In the course of his daily routine as a parent dropping off his children at school in Lower Manhattan, Selkirk was continually struck by the stature and bearing of his female contemporaries, the mothers of his generation who—in juggling jobs, family, and the illusion of personal fulfillment—were now suddenly, for the first time, expected to be able to have it all. The project grew into a series of extended road trips, eventually spanning twenty-five years and much of the country.
Selkirk used a circa-1900 12x15-inch wood and leather view camera that he had modified to accept 11x14-inch sheet film. He fitted the camera with an uncoated 16½-inch Goertz Dagor lens that rendered a highly detailed yet humanity-embracing image, supplanting the indiscriminate craving for definition of contemporary optics. The camera’s huge bulk caused him to be removed from the women’s attention, allowing them a sense of solitude as he took the picture. The resulting negatives were drum scanned by Robert Hennessey. The forty-four individually signed prints were printed by Selkirk using seven monochrome piezographic inks that he mixed for color himself, thereby securing an unprecedented tonal range. Designed and supervised by Gregory Wakabayashi, the book is hand bound with its own slipcase by Judith Ivry with the text printed in letterpress by Peter Kruty.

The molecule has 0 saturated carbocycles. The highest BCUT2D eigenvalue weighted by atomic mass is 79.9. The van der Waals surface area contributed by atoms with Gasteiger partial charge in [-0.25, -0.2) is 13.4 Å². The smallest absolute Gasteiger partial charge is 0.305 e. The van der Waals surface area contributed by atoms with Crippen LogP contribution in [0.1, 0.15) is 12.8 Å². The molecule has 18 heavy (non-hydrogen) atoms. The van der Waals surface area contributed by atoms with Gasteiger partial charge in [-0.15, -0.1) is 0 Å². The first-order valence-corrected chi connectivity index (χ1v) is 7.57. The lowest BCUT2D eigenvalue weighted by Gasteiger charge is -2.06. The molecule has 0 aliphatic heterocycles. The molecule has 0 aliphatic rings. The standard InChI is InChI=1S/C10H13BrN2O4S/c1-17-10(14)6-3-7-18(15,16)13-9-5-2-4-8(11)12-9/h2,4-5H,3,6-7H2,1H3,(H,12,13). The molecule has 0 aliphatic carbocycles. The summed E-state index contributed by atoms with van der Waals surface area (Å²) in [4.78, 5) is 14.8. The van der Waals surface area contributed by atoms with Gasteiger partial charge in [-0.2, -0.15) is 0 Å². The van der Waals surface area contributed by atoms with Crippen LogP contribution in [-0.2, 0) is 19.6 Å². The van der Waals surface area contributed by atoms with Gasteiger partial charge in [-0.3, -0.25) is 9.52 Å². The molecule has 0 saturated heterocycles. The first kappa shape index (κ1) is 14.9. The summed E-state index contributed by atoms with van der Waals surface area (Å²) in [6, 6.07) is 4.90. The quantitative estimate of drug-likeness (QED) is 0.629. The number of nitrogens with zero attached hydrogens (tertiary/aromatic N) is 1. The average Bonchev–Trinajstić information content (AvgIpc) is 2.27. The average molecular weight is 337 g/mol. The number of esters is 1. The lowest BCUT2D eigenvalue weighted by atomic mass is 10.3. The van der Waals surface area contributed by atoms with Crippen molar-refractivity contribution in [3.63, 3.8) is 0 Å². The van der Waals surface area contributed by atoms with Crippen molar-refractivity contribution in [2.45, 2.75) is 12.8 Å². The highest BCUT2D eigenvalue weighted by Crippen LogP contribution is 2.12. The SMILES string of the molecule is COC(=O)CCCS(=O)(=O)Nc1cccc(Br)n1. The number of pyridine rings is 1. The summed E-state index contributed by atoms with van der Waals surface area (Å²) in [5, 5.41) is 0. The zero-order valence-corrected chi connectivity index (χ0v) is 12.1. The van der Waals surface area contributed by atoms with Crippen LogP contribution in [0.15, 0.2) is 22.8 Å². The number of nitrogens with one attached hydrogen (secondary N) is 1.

Hand bound with slipcase
Limited edition of 25 copies plus 4 artists proofs
14½ x 16½ inches
Photographs and text: Neil Selkirk